Survey: Alcohol, tobacco use falls; drug use rises for Austin youth

A federal survey shows alcohol and tobacco use among teens is declining, though marijuana and synthetic marijuana use is on the rise.

The National Institute of Health’s annual Monitoring the Future Survey results were released Wednesday. Though the survey results were positive, alcohol, tobacco and marijuana use among teens is still a concern in Austin and across the U.S.

The annual survey sampled 43,773 students from 400 public and private schools. According to the survey, daily cigarette use is down among eighth-graders, sophomores and seniors, the three grades that were surveyed. About 2.4 percent of eighth-graders, 5.5 percent of sophomores, and 10.3 percent of seniors said they smoked daily.

In addition, alcohol use is declining in all grade levels, from 8.7 to 6.4 percent among eighth-graders, 19.9 to 14.7 percent of sophomores and 25.4 to 21.6 percent of high school seniors from 2006 to 2011.

While that’s comforting news, there are still substance problems among Austin youth.

“Really, alcohol is our No. 1 nemesis,” said Thor Berglund, Austin High School counselor.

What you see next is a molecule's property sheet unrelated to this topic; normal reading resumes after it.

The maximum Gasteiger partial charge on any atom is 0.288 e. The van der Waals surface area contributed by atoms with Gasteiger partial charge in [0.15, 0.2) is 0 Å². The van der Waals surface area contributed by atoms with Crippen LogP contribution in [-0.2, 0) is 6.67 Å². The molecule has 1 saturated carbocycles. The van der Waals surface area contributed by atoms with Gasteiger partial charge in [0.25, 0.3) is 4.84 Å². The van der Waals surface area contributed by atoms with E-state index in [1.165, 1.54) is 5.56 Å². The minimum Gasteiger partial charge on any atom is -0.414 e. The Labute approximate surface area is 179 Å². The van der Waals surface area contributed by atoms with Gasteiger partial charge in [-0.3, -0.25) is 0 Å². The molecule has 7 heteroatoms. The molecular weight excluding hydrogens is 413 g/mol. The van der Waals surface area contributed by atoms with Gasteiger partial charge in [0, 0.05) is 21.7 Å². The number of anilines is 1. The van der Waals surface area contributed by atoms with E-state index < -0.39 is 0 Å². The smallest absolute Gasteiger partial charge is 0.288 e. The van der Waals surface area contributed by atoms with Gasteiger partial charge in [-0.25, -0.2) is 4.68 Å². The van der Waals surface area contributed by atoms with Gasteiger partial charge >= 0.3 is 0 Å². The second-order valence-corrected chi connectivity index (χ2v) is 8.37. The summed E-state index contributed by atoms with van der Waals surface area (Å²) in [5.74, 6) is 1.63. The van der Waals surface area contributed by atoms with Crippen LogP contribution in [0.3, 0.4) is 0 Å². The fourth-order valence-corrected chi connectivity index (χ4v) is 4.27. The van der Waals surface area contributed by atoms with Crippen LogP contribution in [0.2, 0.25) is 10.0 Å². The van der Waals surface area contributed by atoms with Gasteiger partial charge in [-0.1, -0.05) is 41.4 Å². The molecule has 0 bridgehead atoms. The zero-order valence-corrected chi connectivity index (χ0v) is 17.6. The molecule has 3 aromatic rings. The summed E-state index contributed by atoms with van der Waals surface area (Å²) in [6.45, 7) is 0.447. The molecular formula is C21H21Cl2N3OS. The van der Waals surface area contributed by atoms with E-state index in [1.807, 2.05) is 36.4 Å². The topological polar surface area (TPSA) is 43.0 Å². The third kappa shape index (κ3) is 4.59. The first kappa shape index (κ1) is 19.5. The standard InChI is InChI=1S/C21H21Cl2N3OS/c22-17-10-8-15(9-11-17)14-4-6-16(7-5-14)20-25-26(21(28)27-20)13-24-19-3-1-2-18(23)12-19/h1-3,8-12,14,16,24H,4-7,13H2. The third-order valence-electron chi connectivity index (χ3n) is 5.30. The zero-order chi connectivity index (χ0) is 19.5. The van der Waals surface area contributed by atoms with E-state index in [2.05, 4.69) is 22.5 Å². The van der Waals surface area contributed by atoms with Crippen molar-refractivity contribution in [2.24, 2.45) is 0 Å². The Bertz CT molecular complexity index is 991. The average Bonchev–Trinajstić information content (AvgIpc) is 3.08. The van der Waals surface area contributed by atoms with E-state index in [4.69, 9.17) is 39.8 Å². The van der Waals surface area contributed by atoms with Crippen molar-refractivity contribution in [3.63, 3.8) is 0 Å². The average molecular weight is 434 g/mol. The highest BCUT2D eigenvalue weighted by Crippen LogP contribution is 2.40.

According to the 2010 Minnesota Student Survey, about 50 percent of AHS seniors have tried alcohol, and about 45 percent of AHS students have tried marijuana.

The Monitoring the Future survey also showed about 1 in 9 high schoolers nationwide have tried synthetic marijuana, a legal yet sometimes fatal substance.

“It’s an issue that needs to be known,” Berglund said.

Not many teens in Austin use K2, however. That’s due to a concerted effort by the Austin Area Drug Task Force when K2 use first became an issue. Synthetic marijuana is technically legal and for sale in several surrounding communities. Not in Austin, however, as educators, residents and police asked several local business to not carry the product.

“We’ve had great cooperation in town,” said Police Captain Dave McKichan.

People purchase synthetic marijuana in the form of incense, which already has mood-altering chemicals sprayed on it.

“No one can really track the chemical compounds,” Berglund said. “No one knows how many compounds are in each package.”

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